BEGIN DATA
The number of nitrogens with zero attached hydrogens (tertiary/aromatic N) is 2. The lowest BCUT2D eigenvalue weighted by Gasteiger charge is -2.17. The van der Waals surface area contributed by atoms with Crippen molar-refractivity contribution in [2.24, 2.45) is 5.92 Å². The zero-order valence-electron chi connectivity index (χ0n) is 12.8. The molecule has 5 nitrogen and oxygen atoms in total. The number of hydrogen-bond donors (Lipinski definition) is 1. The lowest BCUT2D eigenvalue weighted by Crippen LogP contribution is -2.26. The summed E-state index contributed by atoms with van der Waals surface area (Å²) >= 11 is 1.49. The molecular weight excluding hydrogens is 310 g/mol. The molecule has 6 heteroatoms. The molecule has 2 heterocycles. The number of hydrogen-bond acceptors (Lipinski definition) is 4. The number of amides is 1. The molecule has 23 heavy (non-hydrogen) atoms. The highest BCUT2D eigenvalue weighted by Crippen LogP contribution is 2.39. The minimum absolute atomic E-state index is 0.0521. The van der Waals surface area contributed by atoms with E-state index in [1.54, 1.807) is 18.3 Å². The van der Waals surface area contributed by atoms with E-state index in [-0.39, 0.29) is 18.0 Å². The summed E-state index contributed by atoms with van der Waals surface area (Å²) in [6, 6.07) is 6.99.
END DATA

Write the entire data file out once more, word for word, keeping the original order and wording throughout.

The number of nitrogens with zero attached hydrogens (tertiary/aromatic N) is 2. The lowest BCUT2D eigenvalue weighted by Gasteiger charge is -2.17. The van der Waals surface area contributed by atoms with Crippen molar-refractivity contribution in [2.24, 2.45) is 5.92 Å². The zero-order valence-electron chi connectivity index (χ0n) is 12.8. The molecule has 5 nitrogen and oxygen atoms in total. The number of hydrogen-bond donors (Lipinski definition) is 1. The lowest BCUT2D eigenvalue weighted by Crippen LogP contribution is -2.26. The summed E-state index contributed by atoms with van der Waals surface area (Å²) >= 11 is 1.49. The molecular weight excluding hydrogens is 310 g/mol. The molecule has 6 heteroatoms. The molecule has 2 heterocycles. The number of hydrogen-bond acceptors (Lipinski definition) is 4. The number of amides is 1. The molecule has 23 heavy (non-hydrogen) atoms. The highest BCUT2D eigenvalue weighted by Crippen LogP contribution is 2.39. The minimum absolute atomic E-state index is 0.0521. The van der Waals surface area contributed by atoms with E-state index in [1.54, 1.807) is 18.3 Å². The van der Waals surface area contributed by atoms with E-state index in [-0.39, 0.29) is 18.0 Å². The summed E-state index contributed by atoms with van der Waals surface area (Å²) in [6, 6.07) is 6.99.